[0024] The nutritional diet may comprise more than about 0.50% by weight of the amino acid, preferably from about 0.50% by weight to about 3.00% by weight of the amino acid, more preferably from about 1.00% by weight to about 3.00% by weight of the amino acid, most preferably from more than about 1.65% by weight to less than about 2.40% by weight of the amino acid, to allow expression of the genetic potential of animals for hair melanin synthesis in animals by maximizing hair melanin synthesis. The amino acid is preferably a bioavailable amino acid, which may be the degree to which an ingested amino acid in a particular source is absorbed in a form that can be utilized in metabolism by the animal. The nutritional diet may also comprise more than about 0.80% by weight of indirectly available amino acid. The nutritional diet may also comprise more than about 0.70% by weight of directly available amino acid. When the animal is a cat, the cat may be a full grown adult cat or a cat less than 1 year old, or less than 9 months, or even 6 months, such as a growing kitten.

[0025] In another preferred embodiment of the present invention there is provided a method to allow expression of, or to provide for, the genetic potential of an animal for hair melanin synthesis in the animal comprising:

[0026] feeding an animal (e.g., a cat, a dog, or mink, etc.) a nutritional diet comprising more than about 0.50% by weight of an amino acid selected from the group consisting of tyrosine, phenylalanine, and mixtures thereof, to provide for the genetic potential of the animal for hair melanin synthesis in the animal, by maximizing the hair melanin synthesis.

[0027] Further preferred embodiments of the present invention provide an animal (e.g., a cat, a dog, or mink, etc.) consumable product for maintaining or restoring hair color in an animal comprising a nutritionally adequate diet having more than about 0.80% by weight of at least one indirectly available amino acid, and more than about 0.70% by weight of an amino acid selected from the group consisting of tyrosine, phenylalanine, and mixtures thereof. At least one indirectly available amino acid may comprise an amino acid selected from the group consisting of tyrosine, phenylalanine, and mixtures thereof.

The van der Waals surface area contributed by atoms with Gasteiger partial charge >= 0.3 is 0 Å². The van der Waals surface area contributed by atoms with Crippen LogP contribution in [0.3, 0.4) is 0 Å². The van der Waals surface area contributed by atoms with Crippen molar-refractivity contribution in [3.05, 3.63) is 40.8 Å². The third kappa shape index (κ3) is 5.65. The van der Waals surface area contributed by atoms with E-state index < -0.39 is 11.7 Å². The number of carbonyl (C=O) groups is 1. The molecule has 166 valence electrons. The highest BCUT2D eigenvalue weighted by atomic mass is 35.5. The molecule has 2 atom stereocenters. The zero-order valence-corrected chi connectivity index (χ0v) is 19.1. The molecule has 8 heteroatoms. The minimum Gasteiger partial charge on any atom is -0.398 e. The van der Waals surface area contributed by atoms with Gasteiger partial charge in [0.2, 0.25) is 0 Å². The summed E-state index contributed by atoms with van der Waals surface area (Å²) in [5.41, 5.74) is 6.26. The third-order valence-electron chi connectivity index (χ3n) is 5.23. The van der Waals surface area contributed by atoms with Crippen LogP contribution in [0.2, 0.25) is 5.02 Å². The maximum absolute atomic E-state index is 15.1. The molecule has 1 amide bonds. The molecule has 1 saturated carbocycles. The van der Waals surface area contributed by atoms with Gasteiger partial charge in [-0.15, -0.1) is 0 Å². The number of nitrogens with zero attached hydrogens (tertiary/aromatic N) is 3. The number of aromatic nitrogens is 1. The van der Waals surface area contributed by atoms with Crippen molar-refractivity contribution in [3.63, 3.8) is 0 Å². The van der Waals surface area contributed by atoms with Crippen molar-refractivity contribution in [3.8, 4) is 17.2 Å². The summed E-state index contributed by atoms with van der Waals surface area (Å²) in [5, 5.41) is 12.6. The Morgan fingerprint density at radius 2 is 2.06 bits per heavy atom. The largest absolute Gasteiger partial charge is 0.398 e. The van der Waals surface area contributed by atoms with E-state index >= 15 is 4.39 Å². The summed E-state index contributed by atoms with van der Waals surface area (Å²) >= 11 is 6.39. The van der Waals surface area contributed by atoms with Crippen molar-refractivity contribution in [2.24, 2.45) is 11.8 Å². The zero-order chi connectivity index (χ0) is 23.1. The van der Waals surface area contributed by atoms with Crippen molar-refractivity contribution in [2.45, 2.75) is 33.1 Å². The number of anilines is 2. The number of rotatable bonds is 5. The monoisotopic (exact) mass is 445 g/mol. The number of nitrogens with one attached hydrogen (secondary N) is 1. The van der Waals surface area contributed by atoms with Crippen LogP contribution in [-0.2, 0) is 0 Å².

[0028] Other objects, advantages, and novel features of the present invention will become apparent from the detailed description that follows.

DETAILED DESCRIPTION OF PREFERRED EMBODIMENTS OF THE INVENTION

[0029] Described below is a preferred embodiment of a desirable food and method of utilizing an amino acid, such as tyrosine and phenylalanine, in maintaining desirable hair coloration and reversing undesirable discoloration. It is to be understood that whenever tyrosine is referred to herein including the claims, it includes and means L-tyrosine, D-tyrosine, and mixtures of the two isomers (i.e., DL-tyrosine). Similarly, whenever phenylalanine is referred to herein including the claims, it includes and means L-phenylalanine, D-phenylalanine, and mixtures of the two isomers (i.e., DL-phenylalanine). When the amino acid is to be fed to an animal, the efficiency of utilization of the D isomer depends on the specie of the animal. Therefore, the amounts of the D-isomer and racemic mixture (i.e., D and L mixture) fed to any animal depend on the efficiency of utilization by the specie of the animal and the individual animal.

[0030] Hair color changes of animals, cats in particular, have been induced by using pure amino acid diets by adjusting the amount of phenylalanine and tyrosine in the diet. Also, it has been shown that supplementing a gelatin-based diet with tyrosine (or sufficiently high levels of phenylalanine) can prevent the hair color changes from occurring. It is noted that since phenylalanine can supply all the tyrosine that animals, such as rats need, phenylalanine is regarded as an essential amino acid and tyrosine a dispensable amino acid. Thus, in light of the current subject invention, at least in cats, it appears that at certain dietary concentrations of phenylalanine and tyrosine growth and apparent health are satisfactory, but there can be insufficient tyrosine for optimal or normal melanin synthesis and the hair of these cats contains lower levels of melanin than cats with sufficient tyrosine. The color alteration is most easily seen in black cats, but present for all colorations.